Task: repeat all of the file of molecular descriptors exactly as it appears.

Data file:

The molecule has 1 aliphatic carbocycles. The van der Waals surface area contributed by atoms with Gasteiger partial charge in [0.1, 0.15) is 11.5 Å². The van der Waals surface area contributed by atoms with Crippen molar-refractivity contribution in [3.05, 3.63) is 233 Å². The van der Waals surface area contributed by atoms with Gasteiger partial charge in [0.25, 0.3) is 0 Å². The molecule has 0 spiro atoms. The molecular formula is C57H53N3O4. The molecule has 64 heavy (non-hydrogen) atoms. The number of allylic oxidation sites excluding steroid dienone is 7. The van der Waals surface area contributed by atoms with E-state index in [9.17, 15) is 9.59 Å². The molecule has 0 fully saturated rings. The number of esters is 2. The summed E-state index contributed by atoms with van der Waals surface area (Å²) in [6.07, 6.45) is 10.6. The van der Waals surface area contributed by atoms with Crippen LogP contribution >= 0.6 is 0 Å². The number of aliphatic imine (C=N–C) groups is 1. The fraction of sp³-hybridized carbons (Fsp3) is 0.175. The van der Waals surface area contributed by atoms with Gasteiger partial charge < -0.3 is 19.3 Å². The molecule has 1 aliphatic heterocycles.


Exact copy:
The molecule has 1 aliphatic carbocycles. The van der Waals surface area contributed by atoms with Gasteiger partial charge in [0.1, 0.15) is 11.5 Å². The van der Waals surface area contributed by atoms with Crippen molar-refractivity contribution in [3.05, 3.63) is 233 Å². The van der Waals surface area contributed by atoms with Gasteiger partial charge in [0.25, 0.3) is 0 Å². The molecule has 0 spiro atoms. The molecular formula is C57H53N3O4. The molecule has 64 heavy (non-hydrogen) atoms. The number of allylic oxidation sites excluding steroid dienone is 7. The van der Waals surface area contributed by atoms with E-state index in [9.17, 15) is 9.59 Å². The molecule has 0 fully saturated rings. The number of esters is 2. The summed E-state index contributed by atoms with van der Waals surface area (Å²) in [6.07, 6.45) is 10.6. The van der Waals surface area contributed by atoms with Crippen LogP contribution >= 0.6 is 0 Å². The number of aliphatic imine (C=N–C) groups is 1. The fraction of sp³-hybridized carbons (Fsp3) is 0.175. The van der Waals surface area contributed by atoms with Gasteiger partial charge < -0.3 is 19.3 Å². The molecule has 1 aliphatic heterocycles.